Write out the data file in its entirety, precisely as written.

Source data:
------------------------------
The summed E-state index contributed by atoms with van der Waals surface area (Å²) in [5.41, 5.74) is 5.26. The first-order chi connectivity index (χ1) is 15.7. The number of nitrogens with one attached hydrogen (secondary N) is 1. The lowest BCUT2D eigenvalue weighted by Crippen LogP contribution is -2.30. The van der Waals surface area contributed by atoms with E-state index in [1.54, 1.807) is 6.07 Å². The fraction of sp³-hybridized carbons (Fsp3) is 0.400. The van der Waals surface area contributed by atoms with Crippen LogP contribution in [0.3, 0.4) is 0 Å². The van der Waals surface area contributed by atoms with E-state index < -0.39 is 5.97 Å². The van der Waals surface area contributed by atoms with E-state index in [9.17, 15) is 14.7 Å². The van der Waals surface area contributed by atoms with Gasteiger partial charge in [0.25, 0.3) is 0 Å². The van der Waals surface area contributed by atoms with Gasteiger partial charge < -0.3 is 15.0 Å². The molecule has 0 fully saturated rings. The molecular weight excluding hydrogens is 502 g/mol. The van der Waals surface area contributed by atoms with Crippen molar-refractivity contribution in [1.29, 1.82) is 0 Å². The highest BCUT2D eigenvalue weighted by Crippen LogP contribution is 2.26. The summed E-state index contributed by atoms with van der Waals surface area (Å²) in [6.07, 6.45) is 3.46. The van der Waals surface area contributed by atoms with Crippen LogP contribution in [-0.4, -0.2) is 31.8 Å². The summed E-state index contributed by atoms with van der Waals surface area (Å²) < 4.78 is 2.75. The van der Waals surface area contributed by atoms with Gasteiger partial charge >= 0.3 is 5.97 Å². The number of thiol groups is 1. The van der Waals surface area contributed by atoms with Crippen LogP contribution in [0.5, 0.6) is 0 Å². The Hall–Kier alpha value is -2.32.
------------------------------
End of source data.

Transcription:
The summed E-state index contributed by atoms with van der Waals surface area (Å²) in [5.41, 5.74) is 5.26. The first-order chi connectivity index (χ1) is 15.7. The number of nitrogens with one attached hydrogen (secondary N) is 1. The lowest BCUT2D eigenvalue weighted by Crippen LogP contribution is -2.30. The van der Waals surface area contributed by atoms with E-state index in [1.54, 1.807) is 6.07 Å². The fraction of sp³-hybridized carbons (Fsp3) is 0.400. The van der Waals surface area contributed by atoms with Crippen LogP contribution in [0.3, 0.4) is 0 Å². The van der Waals surface area contributed by atoms with E-state index < -0.39 is 5.97 Å². The van der Waals surface area contributed by atoms with E-state index in [9.17, 15) is 14.7 Å². The van der Waals surface area contributed by atoms with Gasteiger partial charge in [0.25, 0.3) is 0 Å². The van der Waals surface area contributed by atoms with Gasteiger partial charge < -0.3 is 15.0 Å². The molecule has 0 fully saturated rings. The molecular weight excluding hydrogens is 502 g/mol. The van der Waals surface area contributed by atoms with Crippen molar-refractivity contribution in [1.29, 1.82) is 0 Å². The highest BCUT2D eigenvalue weighted by Crippen LogP contribution is 2.26. The summed E-state index contributed by atoms with van der Waals surface area (Å²) in [6.07, 6.45) is 3.46. The van der Waals surface area contributed by atoms with Crippen LogP contribution in [-0.4, -0.2) is 31.8 Å². The summed E-state index contributed by atoms with van der Waals surface area (Å²) < 4.78 is 2.75. The van der Waals surface area contributed by atoms with Gasteiger partial charge >= 0.3 is 5.97 Å². The number of thiol groups is 1. The van der Waals surface area contributed by atoms with Crippen LogP contribution in [0.5, 0.6) is 0 Å². The Hall–Kier alpha value is -2.32.